Nats is well over and done with. I have mixed feelings about it and waited a while before starting to write this post. My results were, well, underwhelming. And well underwhelming, too.
Mental mistakes and driving errors forcibly reminded me that I’m still an amateur, which pisses me off after 12 years in this sport. I once heard the definition of an amateur to be someone who practices until they can do it right.
By contrast, a professional is someone who practices until they can no longer do it wrong.
We don’t get much practice in autocross. Most of us couldn’t afford the tires if we did. (Can you imagine the cost of doing a minimum of 4 hours of practice driving drills a day, 6 days a week, like you must do in any other sport to be good? Now you can understand why several of the best drivers in the sport are tire test engineers.) This means that you must make the most of each run you do get to really develop a disciplined, decisive and consistent driving style that eliminates big mistakes entirely.
That’s not me in autocross. At least not yet on courses as challenging as we had this year at Nats. But, I know what it should feel like. I’ve learned and taught another type of mental/physical endeavor and I remember that it was often difficult to properly demonstrate the wrong way to do things for the students even when it was called for.
Here’s the summary: 1) I was the 2nd fastest B-Street car in the Pro-Solo Finale. (I wish I knew how to put the accent above the “e” in the WordPress editor. Sorry.) That result also gave me 2nd place in the years’ points championship for BS, which was good for a trophy. I admit that a lot of it was luck, plus a smaller than usual number of competitors in BS this year, but I’ll politely take it. The car was great, just like it had been the entire second half of the year once we figured out set-up and pressures.
2) I was 9th of 19 drivers in BS Solo, the SCCA trademarked name for autocross. No trophy and none deserved. Both the car and the driver were terrible. Very lucky not to be at the bottom.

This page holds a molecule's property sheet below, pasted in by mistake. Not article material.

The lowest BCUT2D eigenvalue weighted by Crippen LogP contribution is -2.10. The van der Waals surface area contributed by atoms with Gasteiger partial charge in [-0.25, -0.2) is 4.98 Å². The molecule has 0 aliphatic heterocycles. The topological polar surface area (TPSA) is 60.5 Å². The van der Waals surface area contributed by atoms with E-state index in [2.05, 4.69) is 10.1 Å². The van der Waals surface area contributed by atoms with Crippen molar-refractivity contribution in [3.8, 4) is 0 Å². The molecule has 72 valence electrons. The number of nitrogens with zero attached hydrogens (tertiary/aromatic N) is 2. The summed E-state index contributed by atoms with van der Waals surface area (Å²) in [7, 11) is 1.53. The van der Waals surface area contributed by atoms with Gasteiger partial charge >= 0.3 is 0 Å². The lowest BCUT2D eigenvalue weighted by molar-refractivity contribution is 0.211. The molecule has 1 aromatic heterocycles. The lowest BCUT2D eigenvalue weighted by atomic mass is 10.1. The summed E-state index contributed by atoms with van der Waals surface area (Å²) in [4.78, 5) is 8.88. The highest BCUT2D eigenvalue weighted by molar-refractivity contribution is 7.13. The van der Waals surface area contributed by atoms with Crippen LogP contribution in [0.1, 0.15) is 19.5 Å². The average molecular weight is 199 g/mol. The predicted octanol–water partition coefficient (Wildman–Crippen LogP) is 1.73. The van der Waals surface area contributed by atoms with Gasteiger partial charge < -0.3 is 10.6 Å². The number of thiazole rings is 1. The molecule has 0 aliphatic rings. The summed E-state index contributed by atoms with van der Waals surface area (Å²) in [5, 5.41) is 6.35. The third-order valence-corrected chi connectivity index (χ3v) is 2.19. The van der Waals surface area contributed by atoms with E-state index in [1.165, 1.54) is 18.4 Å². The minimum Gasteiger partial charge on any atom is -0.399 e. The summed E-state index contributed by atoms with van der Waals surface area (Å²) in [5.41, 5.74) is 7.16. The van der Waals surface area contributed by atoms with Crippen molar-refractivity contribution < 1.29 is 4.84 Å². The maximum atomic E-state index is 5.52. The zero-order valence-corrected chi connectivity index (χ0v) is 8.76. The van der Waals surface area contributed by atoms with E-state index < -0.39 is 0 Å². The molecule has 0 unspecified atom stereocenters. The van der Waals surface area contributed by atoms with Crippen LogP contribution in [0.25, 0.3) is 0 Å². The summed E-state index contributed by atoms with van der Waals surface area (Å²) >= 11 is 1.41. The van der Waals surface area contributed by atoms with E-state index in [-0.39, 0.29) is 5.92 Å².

How can the same car on the same tires at the same site be great in one event and terrible a few days later?
For one thing it wasn’t the same site. More on that later. For another thing, don’t ever underestimate the bad effects from a lack of disciplined driving. It’s really so very easy to give up time in big chunks.
The Pro-Solo, which always occurs the weekend before Solo Nationals, is an event for which you must qualify by garnering good results in at least two events during the year, plus there’s an attendance cap set at 275 total competitors spanning all the classes. (Actually only 266 drivers had times this year.) As a result, the surface gradually rubbered-in nicely over the course of two days of competition and the moderate temperatures meant the gap sealant between the concrete slabs largely stayed put in the gaps. I used the wet skidpad to clean the tires after each four-run session, but the grip stayed consistent (or got better as heat built in the tires) during the four runs of each of three sessions. During the last session I was finally able to restrain my over-driving for one run on each side and avoid major mistakes. The other 10 runs of the total 12 were real garbage from poor reaction times to slow 60-foot times, on into mistake-riddled course driving, all caused by emotional, out-of-control over-driving. What a jerk!
So, I squeaked by with an OK result, though way off the winning pace. A real Pro would have done the opposite of me: 10 good runs and (maybe) 2 poor ones. That’s what the BS Pro-Solo Finale winner, Geoffrey Wolpert, appears to have done. (I don’t know how he actually felt about his runs.) Maybe a really top driver, say, an SCCA Driver of Eminence, might have 10 good runs and 2 great ones. (Not that Geoff isn’t a top driver!) I got to interview one of that species, Bartek Borowski, as part of my reporting duties for Sportscar magazine, after he won his 10th National Championship in ES this year. I think I learned something just by talking to him for a moment. About his third run on Day 1 that put him in the lead he said, “Finally under control.” All three runs that day looked perfect and under control to me!